KCFD working to improve ambulance response times

Posted November 6, 2013 at 12:00 am

Northeast News
November 6, 2013


“We’re improving, but we’re not where we want to be,” Kansas City Fire Department (KCFD) Chief Paul Berardi said of the ambulance response times.

During the month of September, ambulance response times increased across the board in the four ambulance response districts (ARD).

KCFD Deputy Chief Tom Collins said the longer response times was due to two factors: a lower call volume – creating a smaller sample size for averaging data – and an uptick in multiple calls for service coming in simultaneously from the same geographical area. This put multiple units out on calls at the same time, limiting resources for other incoming calls.

City ordinance requires that ambulances respond to life threatening emergencies in 9 minutes or less 85 percent of the time in each ambulance district and in 9 minutes or less citywide 90 percent of the time.

In September, KCFD responded to life threatening emergencies within 9 minutes or less 70.7 percent of the time in ARD 1 (Northland); 84.3 percent of the time in ARD 2 (Central); 79 percent in ARD 3 (East side); and 70.3 percent in ARD 4 (South side). Citywide, KCFD met the requirement 77.2 percent of the time. Response times not meeting the goal ranged from 9:03 minutes to 13:34 minutes.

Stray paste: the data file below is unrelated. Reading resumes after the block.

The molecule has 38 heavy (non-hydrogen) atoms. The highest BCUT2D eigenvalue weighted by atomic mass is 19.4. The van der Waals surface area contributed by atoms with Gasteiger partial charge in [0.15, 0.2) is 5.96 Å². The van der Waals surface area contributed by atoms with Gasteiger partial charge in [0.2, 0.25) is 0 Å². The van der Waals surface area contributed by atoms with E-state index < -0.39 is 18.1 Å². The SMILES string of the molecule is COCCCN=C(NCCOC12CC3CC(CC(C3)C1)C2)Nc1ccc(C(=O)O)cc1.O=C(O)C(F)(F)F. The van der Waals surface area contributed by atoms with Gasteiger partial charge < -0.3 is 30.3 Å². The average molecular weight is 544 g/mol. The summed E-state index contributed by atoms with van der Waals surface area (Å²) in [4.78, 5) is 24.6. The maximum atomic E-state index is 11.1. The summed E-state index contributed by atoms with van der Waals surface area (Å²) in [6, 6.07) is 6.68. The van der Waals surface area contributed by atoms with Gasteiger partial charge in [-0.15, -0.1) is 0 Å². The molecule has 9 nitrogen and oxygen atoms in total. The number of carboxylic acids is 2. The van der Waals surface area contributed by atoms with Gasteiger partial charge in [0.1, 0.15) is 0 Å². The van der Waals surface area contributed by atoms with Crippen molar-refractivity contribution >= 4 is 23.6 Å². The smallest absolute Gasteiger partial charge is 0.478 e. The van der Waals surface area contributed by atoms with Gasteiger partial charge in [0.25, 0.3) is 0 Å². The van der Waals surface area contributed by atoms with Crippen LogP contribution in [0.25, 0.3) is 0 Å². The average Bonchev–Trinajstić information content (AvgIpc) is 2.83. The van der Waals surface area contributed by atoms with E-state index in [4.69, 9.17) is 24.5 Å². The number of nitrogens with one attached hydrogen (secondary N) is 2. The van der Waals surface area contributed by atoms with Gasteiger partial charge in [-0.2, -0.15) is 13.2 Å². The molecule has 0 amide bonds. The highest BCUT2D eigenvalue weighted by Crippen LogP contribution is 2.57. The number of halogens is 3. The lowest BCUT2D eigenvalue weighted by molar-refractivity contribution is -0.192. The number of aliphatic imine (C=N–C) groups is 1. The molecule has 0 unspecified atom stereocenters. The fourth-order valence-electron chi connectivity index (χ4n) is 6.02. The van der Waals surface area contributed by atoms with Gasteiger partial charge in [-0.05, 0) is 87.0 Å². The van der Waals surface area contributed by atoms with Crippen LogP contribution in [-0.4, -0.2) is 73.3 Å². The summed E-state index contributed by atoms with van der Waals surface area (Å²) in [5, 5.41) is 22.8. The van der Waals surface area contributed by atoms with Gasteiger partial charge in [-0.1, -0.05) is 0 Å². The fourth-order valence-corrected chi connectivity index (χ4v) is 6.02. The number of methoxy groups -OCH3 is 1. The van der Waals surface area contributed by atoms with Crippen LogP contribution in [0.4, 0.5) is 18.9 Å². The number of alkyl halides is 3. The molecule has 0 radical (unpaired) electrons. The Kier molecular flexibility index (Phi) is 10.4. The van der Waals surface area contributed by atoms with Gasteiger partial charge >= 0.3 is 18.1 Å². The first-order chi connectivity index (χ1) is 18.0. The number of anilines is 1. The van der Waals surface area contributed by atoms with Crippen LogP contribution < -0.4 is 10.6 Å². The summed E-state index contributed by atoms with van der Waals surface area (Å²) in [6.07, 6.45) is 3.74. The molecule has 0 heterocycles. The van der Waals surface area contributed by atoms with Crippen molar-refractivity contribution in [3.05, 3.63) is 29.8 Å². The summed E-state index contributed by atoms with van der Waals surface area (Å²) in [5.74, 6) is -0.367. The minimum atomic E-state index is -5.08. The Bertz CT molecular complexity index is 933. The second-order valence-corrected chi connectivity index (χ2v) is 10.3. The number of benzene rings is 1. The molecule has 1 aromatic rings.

For the three month average, ARD 1 met the goal 71.7 percent of the time; ARD 2, 86.2 percent; ARD 3, 79.8 percent; ARD 4, 70.8 percent.

One initiative expected to improve response times includes hiring additional paramedics. KCFD will soon hire 13 additional paramedics to fill the department’s paramedic vacancies. Currently, the department has 108 paramedics staffed on ambulances and 43 paramedics staffed on fire suppression units. Throughout the city, KCFD uses 22 static ambulances which must be staffed with one paramedic and one emergency medical technician (EMT). If a paramedic isn’t available for an ambulance shift, then that ambulance can’t operate, Collins said.

“Having the extra people to fill those spots will help us keep the ambulances we need on the streets,” Collins said.

Another initiative expected to improve ambulance response times is the advanced life support (ALS) pumper program, which will be implemented by Dec. 15. An ALS pumper will be added to fire stations located at 111th and Oak, 80th and Oak and Bannister and Hillcrest. Locations were determined by demand and gaps in service, Berardi said. KCFD also hopes to add ALS pumpers to additional locations in the future, he said. ALS pumpers will be staffed with four people, including one paramedic, and are equipped with advanced life support equipment. An ALS pumper can provide the same care to a patient as an ambulance; the only difference is the pumper can’t transport a patient.

KCFD is also in the process of developing a strategic plan which will review the ambulance service, paradigms and goals, among other items. Berardi said the plan should be completed by March.